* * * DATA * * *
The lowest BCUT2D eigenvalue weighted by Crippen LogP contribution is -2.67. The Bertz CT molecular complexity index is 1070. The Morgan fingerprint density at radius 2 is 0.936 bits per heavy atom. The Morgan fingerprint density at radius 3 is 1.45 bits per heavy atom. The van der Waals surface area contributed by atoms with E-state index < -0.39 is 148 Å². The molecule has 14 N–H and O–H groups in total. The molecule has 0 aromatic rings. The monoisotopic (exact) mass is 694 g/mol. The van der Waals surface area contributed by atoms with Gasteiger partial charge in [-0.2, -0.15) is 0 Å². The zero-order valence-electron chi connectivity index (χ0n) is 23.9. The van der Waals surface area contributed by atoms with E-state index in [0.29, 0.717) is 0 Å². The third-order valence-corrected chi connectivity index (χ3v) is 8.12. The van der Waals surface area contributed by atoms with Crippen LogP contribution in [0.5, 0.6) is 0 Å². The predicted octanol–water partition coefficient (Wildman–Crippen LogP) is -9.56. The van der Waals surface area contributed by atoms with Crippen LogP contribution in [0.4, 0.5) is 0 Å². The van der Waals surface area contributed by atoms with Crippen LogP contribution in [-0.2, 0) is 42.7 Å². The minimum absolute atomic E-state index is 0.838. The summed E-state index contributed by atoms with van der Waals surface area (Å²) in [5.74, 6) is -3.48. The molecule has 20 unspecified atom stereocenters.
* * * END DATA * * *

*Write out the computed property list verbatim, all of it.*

The lowest BCUT2D eigenvalue weighted by Crippen LogP contribution is -2.67. The Bertz CT molecular complexity index is 1070. The Morgan fingerprint density at radius 2 is 0.936 bits per heavy atom. The Morgan fingerprint density at radius 3 is 1.45 bits per heavy atom. The van der Waals surface area contributed by atoms with E-state index < -0.39 is 148 Å². The molecule has 14 N–H and O–H groups in total. The molecule has 0 aromatic rings. The monoisotopic (exact) mass is 694 g/mol. The van der Waals surface area contributed by atoms with Gasteiger partial charge in [-0.2, -0.15) is 0 Å². The zero-order valence-electron chi connectivity index (χ0n) is 23.9. The van der Waals surface area contributed by atoms with E-state index in [0.29, 0.717) is 0 Å². The third-order valence-corrected chi connectivity index (χ3v) is 8.12. The van der Waals surface area contributed by atoms with Crippen LogP contribution in [0.5, 0.6) is 0 Å². The predicted octanol–water partition coefficient (Wildman–Crippen LogP) is -9.56. The van der Waals surface area contributed by atoms with Crippen LogP contribution in [0.4, 0.5) is 0 Å². The van der Waals surface area contributed by atoms with Crippen LogP contribution in [-0.2, 0) is 42.7 Å². The minimum absolute atomic E-state index is 0.838. The summed E-state index contributed by atoms with van der Waals surface area (Å²) in [5.74, 6) is -3.48. The molecule has 20 unspecified atom stereocenters.